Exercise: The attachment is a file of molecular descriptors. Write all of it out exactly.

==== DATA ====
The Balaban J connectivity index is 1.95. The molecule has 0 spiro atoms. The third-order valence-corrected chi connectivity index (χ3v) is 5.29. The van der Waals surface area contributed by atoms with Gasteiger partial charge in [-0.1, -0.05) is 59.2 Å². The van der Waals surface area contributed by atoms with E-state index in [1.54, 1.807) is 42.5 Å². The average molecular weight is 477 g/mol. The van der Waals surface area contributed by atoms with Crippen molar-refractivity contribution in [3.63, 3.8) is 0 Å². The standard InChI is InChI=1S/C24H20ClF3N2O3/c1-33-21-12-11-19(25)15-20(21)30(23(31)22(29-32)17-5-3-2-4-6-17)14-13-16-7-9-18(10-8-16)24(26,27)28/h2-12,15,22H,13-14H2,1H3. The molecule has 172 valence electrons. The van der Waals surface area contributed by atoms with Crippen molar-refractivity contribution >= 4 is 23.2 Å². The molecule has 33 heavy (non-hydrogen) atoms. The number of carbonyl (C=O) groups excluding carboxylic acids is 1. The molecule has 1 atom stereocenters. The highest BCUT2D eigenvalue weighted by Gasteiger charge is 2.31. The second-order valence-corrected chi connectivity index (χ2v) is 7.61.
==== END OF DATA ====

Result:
The Balaban J connectivity index is 1.95. The molecule has 0 spiro atoms. The third-order valence-corrected chi connectivity index (χ3v) is 5.29. The van der Waals surface area contributed by atoms with Gasteiger partial charge in [-0.1, -0.05) is 59.2 Å². The van der Waals surface area contributed by atoms with E-state index in [1.54, 1.807) is 42.5 Å². The average molecular weight is 477 g/mol. The van der Waals surface area contributed by atoms with Crippen molar-refractivity contribution in [3.63, 3.8) is 0 Å². The standard InChI is InChI=1S/C24H20ClF3N2O3/c1-33-21-12-11-19(25)15-20(21)30(23(31)22(29-32)17-5-3-2-4-6-17)14-13-16-7-9-18(10-8-16)24(26,27)28/h2-12,15,22H,13-14H2,1H3. The molecule has 172 valence electrons. The van der Waals surface area contributed by atoms with Crippen molar-refractivity contribution >= 4 is 23.2 Å². The molecule has 33 heavy (non-hydrogen) atoms. The number of carbonyl (C=O) groups excluding carboxylic acids is 1. The molecule has 1 atom stereocenters. The highest BCUT2D eigenvalue weighted by Gasteiger charge is 2.31. The second-order valence-corrected chi connectivity index (χ2v) is 7.61.